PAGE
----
Fundamentalists may argue that demand for oil will push its value to $100 per barrel and will lead to parity of American and Canadian dollars, but if they start selling USD/CAD in the oversold market, when there is a significant divergence between the moment indicator and the price, they will lose money, even if their forecast is eventually justified.
On the other hand, a technical trader may sell from the Fibonacci level, but unexpected economic news may lead to an upward price spike and a breakthrough of several resistance levels. As a result, an open short position brings significant losses
Fundamental analysis – for long-term positions, technical – for short-term positions
Despite all the arguments, it can be safely argued that fundamental analysis is the most appropriate for long-term positions, and technical analysis is the most appropriate for short-term positions. Major economic events, such as GDP growth, interest rates and balance of payments, directly affect the direction of the trend in the long run. Consider, for example, the movement of GBP/USD in 2005 (Figure 1).
At that time, the Federal Reserve Bank of New York raised the federal funds’ interest rate by 200 basis points from 2.25% to 4.25%. The Bank of England, in turn, faced a slowdown in the economy and a decline in the consumer sentiment index, and was forced to reduce the interest rate from 4.75% to 4.5%. As a result, the difference between the interest rates was minimal (by 2006, the interest rates of the US and UK had equalized).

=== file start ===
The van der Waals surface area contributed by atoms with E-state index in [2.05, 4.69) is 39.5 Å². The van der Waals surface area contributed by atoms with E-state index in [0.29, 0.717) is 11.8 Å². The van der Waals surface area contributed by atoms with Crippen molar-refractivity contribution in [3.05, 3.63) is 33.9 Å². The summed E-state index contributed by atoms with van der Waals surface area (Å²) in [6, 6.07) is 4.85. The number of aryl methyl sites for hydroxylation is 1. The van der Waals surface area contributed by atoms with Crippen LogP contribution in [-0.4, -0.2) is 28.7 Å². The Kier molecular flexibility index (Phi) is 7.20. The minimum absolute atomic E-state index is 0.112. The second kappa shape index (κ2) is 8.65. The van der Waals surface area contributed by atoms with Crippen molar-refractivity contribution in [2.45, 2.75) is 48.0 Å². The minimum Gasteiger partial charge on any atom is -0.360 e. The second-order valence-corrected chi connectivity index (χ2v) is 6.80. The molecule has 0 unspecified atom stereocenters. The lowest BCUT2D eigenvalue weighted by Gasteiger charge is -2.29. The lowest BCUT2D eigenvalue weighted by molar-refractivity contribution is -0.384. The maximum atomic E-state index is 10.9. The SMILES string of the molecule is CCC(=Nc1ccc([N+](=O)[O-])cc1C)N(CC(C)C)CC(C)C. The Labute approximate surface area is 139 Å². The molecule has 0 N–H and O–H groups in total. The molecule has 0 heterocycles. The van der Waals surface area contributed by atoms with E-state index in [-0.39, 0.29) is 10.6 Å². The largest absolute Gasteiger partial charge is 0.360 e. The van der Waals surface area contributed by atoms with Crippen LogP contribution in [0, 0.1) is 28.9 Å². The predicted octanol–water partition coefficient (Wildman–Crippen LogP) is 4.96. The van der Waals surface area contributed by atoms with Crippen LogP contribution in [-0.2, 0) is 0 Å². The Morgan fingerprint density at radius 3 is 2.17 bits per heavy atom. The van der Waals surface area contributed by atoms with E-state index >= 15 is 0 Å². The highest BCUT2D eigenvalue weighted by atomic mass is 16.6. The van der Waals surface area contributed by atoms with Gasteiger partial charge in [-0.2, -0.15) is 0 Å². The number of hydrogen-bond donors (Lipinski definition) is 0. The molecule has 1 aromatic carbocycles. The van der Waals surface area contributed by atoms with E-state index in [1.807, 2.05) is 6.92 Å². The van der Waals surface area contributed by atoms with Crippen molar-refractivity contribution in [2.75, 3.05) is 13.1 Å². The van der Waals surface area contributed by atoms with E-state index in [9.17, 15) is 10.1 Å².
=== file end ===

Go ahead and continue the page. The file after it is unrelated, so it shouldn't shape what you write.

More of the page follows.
Traders who bet on reducing the difference between interest rates in the long run, got a significant profit from the decline in GBP / USD.
The situation with USD/JPY was directly opposite (Fig.2). As U.S. interest rates rose and Japanese interest rates remained at zero, the pair’s value rose by 20% over the next few months. Traders who predicted such a development, were able to earn significant profits on long-term long deals.
If fundamental analysis is an effective tool for long-term deals, technical analysis is successfully used at short time intervals. This can be explained by the fact that the news does not affect the rate immediately, but gradually – the prices are clamped between the support and resistance levels and are reluctant to break out of this range.
For example, on the hourly chart of EUR/USD (Fig. 3) the price fluctuates between the maximum and minimum values and the trader can get a significant profit by selling from resistance levels and buying at support levels.
The Forex market has a place both for those who are committed to fundamental analysis and those who perform long-term operations, as well as for those who support technical analysis and short-term trading. You can argue endlessly about the pros and cons of fundamental and technical analysis, but you should understand one indisputable truth – you need to use the analysis that suits you best.
Otherwise, no matter how right your approach is, you will fail. The first thing a trader needs to do is to understand himself, not try to guess the market movement
Learn more about the process of creating your trading strategy in the Forex article. Development of a trading strategy